Principal Economist, Maurice Gauder from CIE explains, “Cost-benefit analysis is an appraisal technique which estimates the costs and benefits of a project in monetary terms. This allows us to systematically assess the economic viability of the Breathing Wall, using scientific evidence of the impacts of the Breathing Wall, as well as broader scientific and economic literature on green infrastructure and its economic value. This helps provide greater transparency around the Breathing Wall’s expected impacts and their relative importance to society.”
“Our analysis shows that the Breathing wall delivers strong economic returns for both indoor and outdoor applications, well in excess of costs.
Junglefy’s Ms Barnett says the findings provide much-needed insights into the economic benefits of nature-based systems within our workplaces and urban environments.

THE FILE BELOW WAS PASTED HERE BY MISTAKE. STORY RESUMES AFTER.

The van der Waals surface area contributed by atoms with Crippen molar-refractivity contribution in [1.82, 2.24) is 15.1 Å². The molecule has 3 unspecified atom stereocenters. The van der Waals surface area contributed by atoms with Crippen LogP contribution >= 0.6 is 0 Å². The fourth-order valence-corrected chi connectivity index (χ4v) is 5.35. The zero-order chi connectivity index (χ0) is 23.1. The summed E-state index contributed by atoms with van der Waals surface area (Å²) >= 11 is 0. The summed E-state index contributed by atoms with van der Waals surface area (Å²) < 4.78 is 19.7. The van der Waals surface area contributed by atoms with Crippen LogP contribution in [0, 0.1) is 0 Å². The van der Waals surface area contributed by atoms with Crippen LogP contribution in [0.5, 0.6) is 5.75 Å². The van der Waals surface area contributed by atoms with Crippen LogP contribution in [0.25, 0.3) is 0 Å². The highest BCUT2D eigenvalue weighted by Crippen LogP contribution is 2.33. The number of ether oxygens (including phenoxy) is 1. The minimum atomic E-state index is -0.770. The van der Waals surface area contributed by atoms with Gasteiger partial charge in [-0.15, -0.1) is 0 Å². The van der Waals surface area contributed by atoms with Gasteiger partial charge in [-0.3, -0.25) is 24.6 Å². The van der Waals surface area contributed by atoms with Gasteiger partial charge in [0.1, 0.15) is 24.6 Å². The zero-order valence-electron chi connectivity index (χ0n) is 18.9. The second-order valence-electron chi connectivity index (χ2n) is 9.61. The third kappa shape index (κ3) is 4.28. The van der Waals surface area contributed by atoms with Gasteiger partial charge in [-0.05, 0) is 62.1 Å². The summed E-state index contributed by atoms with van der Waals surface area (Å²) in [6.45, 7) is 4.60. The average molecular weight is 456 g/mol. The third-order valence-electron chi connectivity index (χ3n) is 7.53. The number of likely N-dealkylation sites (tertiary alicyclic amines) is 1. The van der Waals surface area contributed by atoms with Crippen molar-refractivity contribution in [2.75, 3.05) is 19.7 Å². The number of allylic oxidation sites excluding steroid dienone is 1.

“Net zero carbon and employee health and wellbeing play an interconnected role in creating workplaces that are environmentally, socially and economically sustainable – both now and into the future. Yet they have traditionally been factored independently by building designers and owners as well as those who actually use them,” Ms Barnett says.
“Employers are encouraging workers back to the office under the new hybridity of work; key to achieving this is creating a workspace that is truly fit for purpose. We simply cannot afford not to leverage the benefits of nature-based solutions in creating productive, flexible and sustainable places of work. It’s time to Junglefy our cities.”
Junglefy is behind some of Australia’s most iconic nature-based development projects, including Sydney’s One Central Park, Manly Vale Carpark and Lendlease’s Barangaroo headquarters.